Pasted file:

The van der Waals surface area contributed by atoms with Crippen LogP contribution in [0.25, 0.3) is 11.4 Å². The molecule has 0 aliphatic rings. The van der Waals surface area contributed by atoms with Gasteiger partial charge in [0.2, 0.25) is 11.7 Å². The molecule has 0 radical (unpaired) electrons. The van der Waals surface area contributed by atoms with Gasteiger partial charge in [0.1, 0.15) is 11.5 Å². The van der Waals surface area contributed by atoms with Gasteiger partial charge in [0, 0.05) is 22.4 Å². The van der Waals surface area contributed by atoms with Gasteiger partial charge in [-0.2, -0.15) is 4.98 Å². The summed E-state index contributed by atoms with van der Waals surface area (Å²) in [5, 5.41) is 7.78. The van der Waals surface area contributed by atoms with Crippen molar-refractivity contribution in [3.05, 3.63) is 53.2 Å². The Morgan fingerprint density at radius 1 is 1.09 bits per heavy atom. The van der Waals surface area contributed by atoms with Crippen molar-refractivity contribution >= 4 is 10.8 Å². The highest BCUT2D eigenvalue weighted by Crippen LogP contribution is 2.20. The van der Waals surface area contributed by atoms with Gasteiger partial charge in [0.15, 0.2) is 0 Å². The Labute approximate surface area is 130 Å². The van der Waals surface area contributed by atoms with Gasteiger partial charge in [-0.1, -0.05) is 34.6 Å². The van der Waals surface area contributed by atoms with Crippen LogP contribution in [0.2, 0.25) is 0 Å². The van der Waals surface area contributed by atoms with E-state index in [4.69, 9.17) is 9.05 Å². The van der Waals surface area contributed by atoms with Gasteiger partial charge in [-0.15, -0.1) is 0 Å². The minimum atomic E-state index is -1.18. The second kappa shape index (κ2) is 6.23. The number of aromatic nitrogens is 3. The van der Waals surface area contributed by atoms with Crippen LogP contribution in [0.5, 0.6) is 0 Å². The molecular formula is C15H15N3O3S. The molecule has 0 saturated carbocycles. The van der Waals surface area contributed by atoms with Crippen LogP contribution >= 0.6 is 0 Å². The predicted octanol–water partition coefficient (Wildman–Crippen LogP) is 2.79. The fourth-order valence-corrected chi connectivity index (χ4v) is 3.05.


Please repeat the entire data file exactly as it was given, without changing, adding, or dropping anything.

The van der Waals surface area contributed by atoms with Crippen LogP contribution in [0.25, 0.3) is 11.4 Å². The molecule has 0 aliphatic rings. The van der Waals surface area contributed by atoms with Gasteiger partial charge in [0.2, 0.25) is 11.7 Å². The molecule has 0 radical (unpaired) electrons. The van der Waals surface area contributed by atoms with Gasteiger partial charge in [0.1, 0.15) is 11.5 Å². The van der Waals surface area contributed by atoms with Gasteiger partial charge in [0, 0.05) is 22.4 Å². The van der Waals surface area contributed by atoms with Gasteiger partial charge in [-0.2, -0.15) is 4.98 Å². The summed E-state index contributed by atoms with van der Waals surface area (Å²) in [5, 5.41) is 7.78. The van der Waals surface area contributed by atoms with Crippen molar-refractivity contribution in [3.05, 3.63) is 53.2 Å². The Morgan fingerprint density at radius 1 is 1.09 bits per heavy atom. The van der Waals surface area contributed by atoms with Crippen molar-refractivity contribution >= 4 is 10.8 Å². The highest BCUT2D eigenvalue weighted by Crippen LogP contribution is 2.20. The van der Waals surface area contributed by atoms with Gasteiger partial charge in [0.15, 0.2) is 0 Å². The Labute approximate surface area is 130 Å². The van der Waals surface area contributed by atoms with Gasteiger partial charge in [-0.1, -0.05) is 34.6 Å². The van der Waals surface area contributed by atoms with Crippen LogP contribution in [0.2, 0.25) is 0 Å². The van der Waals surface area contributed by atoms with E-state index in [4.69, 9.17) is 9.05 Å². The van der Waals surface area contributed by atoms with Gasteiger partial charge in [-0.15, -0.1) is 0 Å². The minimum atomic E-state index is -1.18. The second kappa shape index (κ2) is 6.23. The number of aromatic nitrogens is 3. The van der Waals surface area contributed by atoms with Crippen LogP contribution in [0.5, 0.6) is 0 Å². The molecular formula is C15H15N3O3S. The molecule has 0 saturated carbocycles. The van der Waals surface area contributed by atoms with Crippen LogP contribution >= 0.6 is 0 Å². The predicted octanol–water partition coefficient (Wildman–Crippen LogP) is 2.79. The fourth-order valence-corrected chi connectivity index (χ4v) is 3.05.